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What Your Mother Thinks While Making the Bed by Megan Pillow Davis


It’s a rare gift to readers when an unusual form is well-executed and deeply relevant to the content. With “What Your Mother Thinks While Making the Bed,” Megan Pillow Davis delivers a flash piece that touches the head and the heart, that lets us engage both in our reading. At the risk of diluting the experience for you, we’re keeping it vague in this introduction. Here you’ll see masterful use of punctuation and a rich interiority amplified by the structural and technical choices. There are unique similes and metaphors and strong, lyric language. There is truth: “This is the state of things: the fitted sheet is always the truth, and the top sheet is always the lie…” Don’t miss the author’s note for discussion of this form and of the inspiration for this piece.  —CRAFT


 

The bed pulling away from the wall makes a sound like (the front door opening downstairs) the unfolding of a hinge, that sharp metal groan as the legs drag across the wood. It’s the only way to get to the corner (that she gripped just an hour ago while the mailman fucked her) where the fitted sheet refuses to let go. She yanks it, and (the condom slides into place) the sheet gives with a soft pop. She can smell (him: the tang of semen, of sweat, the sickly sweet odor of his aftershave) the faint fragrance of lavender on the sheets, which she hates. She wads the sheet up (like the Kleenex that cocoons the used condom) and tosses it to the floor.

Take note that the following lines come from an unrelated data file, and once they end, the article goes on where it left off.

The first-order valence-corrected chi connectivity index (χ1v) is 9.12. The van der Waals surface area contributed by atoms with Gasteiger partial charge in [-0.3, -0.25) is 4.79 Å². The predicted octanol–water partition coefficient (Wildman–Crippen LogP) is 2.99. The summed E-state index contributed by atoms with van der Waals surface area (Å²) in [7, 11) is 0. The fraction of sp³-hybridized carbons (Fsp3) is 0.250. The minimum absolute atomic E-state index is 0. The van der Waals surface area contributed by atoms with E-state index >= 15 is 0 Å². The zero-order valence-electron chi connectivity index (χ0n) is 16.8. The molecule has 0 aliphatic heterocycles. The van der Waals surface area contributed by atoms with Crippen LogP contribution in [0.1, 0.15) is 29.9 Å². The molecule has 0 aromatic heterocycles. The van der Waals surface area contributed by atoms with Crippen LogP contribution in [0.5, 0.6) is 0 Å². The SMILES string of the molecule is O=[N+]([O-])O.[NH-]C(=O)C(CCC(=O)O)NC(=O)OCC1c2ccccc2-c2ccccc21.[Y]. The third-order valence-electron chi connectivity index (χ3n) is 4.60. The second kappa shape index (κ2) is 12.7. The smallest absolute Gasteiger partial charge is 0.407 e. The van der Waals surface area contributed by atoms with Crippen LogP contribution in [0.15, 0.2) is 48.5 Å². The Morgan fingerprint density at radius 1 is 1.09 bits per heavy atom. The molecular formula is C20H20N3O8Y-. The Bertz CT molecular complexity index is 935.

She gets a new set from the closet, the oldest set she owns, white, scattered with flowers the color of the azalea bush she and your father planted out front their first year in the house. She drops the top sheet on the stack of pillows next to the bed, shakes the folds out of the fitted one. It’s yellowing, discolored, like a waterlogged book left behind in a flooded house. The top sheet still looks brand new. This is the state of things: the fitted sheet is always the truth, and the top sheet is always the lie, the one that gets scrunched at the bottom of the bed when you’re fucking fluids into the other one, the one that’s pulled up, fresh and clean, to cover the stains. She floats the fitted sheet across the mattress, smooths it with her hands as if the sheet were a map. Here is the brown spot, (spilled there by your neighbor Carl, who bit his bottom lip while your mother pegged him and bit right through when he came; she remembers the way the leather harness dug into her thighs, the way Carl dripped blood onto the sheet until it pooled there) its edges faded, deckled, sprawling along the seam; there, the L-shaped tear (where your mother snagged it with her suitcase when, through a haze of tears, she packed to leave during that first year of marriage, that wretchedly hot August when she realized she’d made a terrible mistake) that only got worse each time (she invited a new person into her bed. The most damage was done by the girl from Kansas with the glitter acrylic nails—Laney maybe?—who gripped it and tore it two inches deeper when your mother flogged her while your father sang “Santa Baby” downstairs at That Christmas Party, you know the one, you heard all the horrible stories about it except, of course, for this) she washed it.